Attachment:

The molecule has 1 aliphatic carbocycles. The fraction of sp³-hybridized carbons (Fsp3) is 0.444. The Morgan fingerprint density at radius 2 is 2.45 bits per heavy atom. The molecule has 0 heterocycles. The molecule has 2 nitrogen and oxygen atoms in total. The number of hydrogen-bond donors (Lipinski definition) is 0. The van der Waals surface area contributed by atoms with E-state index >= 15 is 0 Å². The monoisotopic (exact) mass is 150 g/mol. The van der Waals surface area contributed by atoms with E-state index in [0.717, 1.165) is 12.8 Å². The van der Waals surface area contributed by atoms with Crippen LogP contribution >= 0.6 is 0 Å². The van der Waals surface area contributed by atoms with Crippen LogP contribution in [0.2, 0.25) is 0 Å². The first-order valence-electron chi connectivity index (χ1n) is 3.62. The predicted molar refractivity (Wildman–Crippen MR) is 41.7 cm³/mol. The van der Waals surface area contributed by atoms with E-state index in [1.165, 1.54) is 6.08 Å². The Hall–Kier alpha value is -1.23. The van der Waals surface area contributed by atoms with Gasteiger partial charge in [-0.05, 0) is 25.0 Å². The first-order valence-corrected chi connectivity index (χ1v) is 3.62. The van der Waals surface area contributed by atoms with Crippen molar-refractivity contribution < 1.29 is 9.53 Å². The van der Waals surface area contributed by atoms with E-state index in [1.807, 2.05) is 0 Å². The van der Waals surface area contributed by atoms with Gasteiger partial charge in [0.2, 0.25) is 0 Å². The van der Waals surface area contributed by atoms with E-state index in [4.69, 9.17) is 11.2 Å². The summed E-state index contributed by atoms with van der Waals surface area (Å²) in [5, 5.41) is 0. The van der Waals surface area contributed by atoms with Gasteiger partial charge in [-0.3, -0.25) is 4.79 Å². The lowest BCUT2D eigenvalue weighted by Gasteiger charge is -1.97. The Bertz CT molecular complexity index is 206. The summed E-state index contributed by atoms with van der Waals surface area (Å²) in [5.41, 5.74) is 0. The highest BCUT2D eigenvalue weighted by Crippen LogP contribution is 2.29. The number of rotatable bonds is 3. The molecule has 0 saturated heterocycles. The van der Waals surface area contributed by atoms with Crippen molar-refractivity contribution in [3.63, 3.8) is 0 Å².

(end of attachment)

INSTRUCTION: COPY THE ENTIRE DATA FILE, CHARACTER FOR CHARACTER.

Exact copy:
The molecule has 1 aliphatic carbocycles. The fraction of sp³-hybridized carbons (Fsp3) is 0.444. The Morgan fingerprint density at radius 2 is 2.45 bits per heavy atom. The molecule has 0 heterocycles. The molecule has 2 nitrogen and oxygen atoms in total. The number of hydrogen-bond donors (Lipinski definition) is 0. The van der Waals surface area contributed by atoms with E-state index >= 15 is 0 Å². The monoisotopic (exact) mass is 150 g/mol. The van der Waals surface area contributed by atoms with E-state index in [0.717, 1.165) is 12.8 Å². The van der Waals surface area contributed by atoms with Crippen LogP contribution >= 0.6 is 0 Å². The van der Waals surface area contributed by atoms with Crippen LogP contribution in [0.2, 0.25) is 0 Å². The first-order valence-electron chi connectivity index (χ1n) is 3.62. The predicted molar refractivity (Wildman–Crippen MR) is 41.7 cm³/mol. The van der Waals surface area contributed by atoms with E-state index in [1.165, 1.54) is 6.08 Å². The Hall–Kier alpha value is -1.23. The van der Waals surface area contributed by atoms with Gasteiger partial charge in [-0.05, 0) is 25.0 Å². The first-order valence-corrected chi connectivity index (χ1v) is 3.62. The van der Waals surface area contributed by atoms with Crippen molar-refractivity contribution < 1.29 is 9.53 Å². The van der Waals surface area contributed by atoms with E-state index in [1.807, 2.05) is 0 Å². The van der Waals surface area contributed by atoms with Gasteiger partial charge in [0.2, 0.25) is 0 Å². The van der Waals surface area contributed by atoms with E-state index in [4.69, 9.17) is 11.2 Å². The summed E-state index contributed by atoms with van der Waals surface area (Å²) in [5, 5.41) is 0. The van der Waals surface area contributed by atoms with Gasteiger partial charge in [-0.3, -0.25) is 4.79 Å². The lowest BCUT2D eigenvalue weighted by Gasteiger charge is -1.97. The Bertz CT molecular complexity index is 206. The summed E-state index contributed by atoms with van der Waals surface area (Å²) in [5.41, 5.74) is 0. The highest BCUT2D eigenvalue weighted by Crippen LogP contribution is 2.29. The number of rotatable bonds is 3. The molecule has 0 saturated heterocycles. The van der Waals surface area contributed by atoms with Crippen molar-refractivity contribution in [3.63, 3.8) is 0 Å².